Food Forethought: How to Make a Grocery List

Apr 7, 2009 by

Grocery basket woman

I once asked my French mother-in-law, Lucienne, how she managed to cook for the crowds when large numbers of her five children’s families descend on the old farmhouse for days or even weeks at a time. Her answer applies equally to managing daily dinners for one’s own little family: “Il suffit de prévoir”: it just takes some planning ahead.

Traditionally, French women, unlike my mother-in-law, are said to make almost-daily trips, on foot, a little basket on her arm, to the corner grocery store, or better yet, to an outdoor farmer’s market where local growers are displaying their just-picked produce, sparkling with dew. This ideal woman is supposed to know how to choose what’s freshest and most appealing,…

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French Kids Don't Get Fat, But Do French Kids Cook?

Mar 17, 2009 by

Kid cooking Jeff, a reader from Portland, asks: “I wonder as I read your blog whether your family chips in on meals . . . or is this a solo activity.

I have found that my daughters, who are 8 and 12, really enjoy chipping in. But since your kids are older, has the novelty worn off for them, as to cooking . . . ?



Reading through my diary from seventh grade recently, I came across some bitter complaining about how my mom had made me do some cooking for dinner. But then I concluded my whining thus: “But I kinda liked it.”

Then once, and only once, in high school, for some reason, I selected my own recipe, Salisbury Steak—basically a hamburger patty in sauce—something I…

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Why and How Long You Should You Wait Before Teaching Your Child the Benefits of Healthy Eating

Mar 11, 2009 by

Kids scared "What’s Eating Our Kids?" asks writer Abby Ellin in a Feb. 25 New York Times article. The answer? "Fears about ‘Bad’ Foods."


Bad food Many American parents are finding out just how effective it can be to bring out the boogey men of diabetes, obesity, cancer, heart disease, along with the goblins of sodium, calories, and trans fats. Anxiety has been found to be an effective motivator. These kids willingly eat what their parents want them to eat. That's what we want, right?

It’s not a bad thing that parents are getting concerned about what their kids are eating. I believe it to be of extreme importance. But the tide of mass carelessness about children’s diets has turned to mass hysteria. While using…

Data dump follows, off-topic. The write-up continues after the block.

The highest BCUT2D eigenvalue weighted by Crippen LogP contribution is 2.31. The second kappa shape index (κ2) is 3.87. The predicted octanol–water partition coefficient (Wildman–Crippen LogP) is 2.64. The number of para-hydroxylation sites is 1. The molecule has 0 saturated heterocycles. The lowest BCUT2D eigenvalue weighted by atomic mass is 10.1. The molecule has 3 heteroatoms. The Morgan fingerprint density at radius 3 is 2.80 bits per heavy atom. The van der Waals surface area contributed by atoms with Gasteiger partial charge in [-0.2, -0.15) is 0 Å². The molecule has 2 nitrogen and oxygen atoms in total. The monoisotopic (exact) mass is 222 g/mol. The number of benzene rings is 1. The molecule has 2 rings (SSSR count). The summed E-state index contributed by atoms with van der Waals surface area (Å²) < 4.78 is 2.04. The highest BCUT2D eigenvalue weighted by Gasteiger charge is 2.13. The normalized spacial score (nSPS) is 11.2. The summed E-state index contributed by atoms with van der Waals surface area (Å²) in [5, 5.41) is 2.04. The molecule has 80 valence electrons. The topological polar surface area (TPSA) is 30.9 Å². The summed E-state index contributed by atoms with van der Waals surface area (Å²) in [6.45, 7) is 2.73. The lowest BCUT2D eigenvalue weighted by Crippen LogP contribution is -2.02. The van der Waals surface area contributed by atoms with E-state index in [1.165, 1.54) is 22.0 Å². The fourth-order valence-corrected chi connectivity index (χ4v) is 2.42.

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Dinner Table Pharisees and Born-Again Vegetable Lovers

Mar 10, 2009 by


Keep the heart with all diligence, for out of it are the issues of life.  — Proverbs 4:23

“In education, as in religion, it is the motive that counts,” writes educational reformer Charlotte Mason in A Philosophy of Education. Motive is equally important in eating.

As true faith and love that come as gifts of the Holy Spirit are the purest motivators for religious practice or living “by the rules,” curiosity is the most powerful reason for learning. Hunger is the best reason to eat. We might even say those are the only reasons we need.

Phariseeism is doing what we’re supposed to but for wrong or lesser reasons. It’s putting on a show, being a hypocrite. It’s being one thing on…

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How Seasonal Bargains Came Together Quick for a Super-Satisfying, Healthy Meal

Feb 27, 2009 by


Grocery shoppingI went to Central Market yesterday with my list. I was planning to make Curly Endive Salad with Poached Pear, Pecans and Blue Cheese (see previous post for the recipe) that night.

Walking in, I was pleased to see some really nice, fresh looking jumbo asparagus for only $1.99 a pound. With some hollandaise sauce,it would make a scrumptious partner to the salad.

Then I saw they had fresh blueberries and lovely strawberries on sale. Like the asparagus, strawberries must be newly in season, and therefore, not only looking better than usual but also cheaper than usual. I rarely buy either one because…

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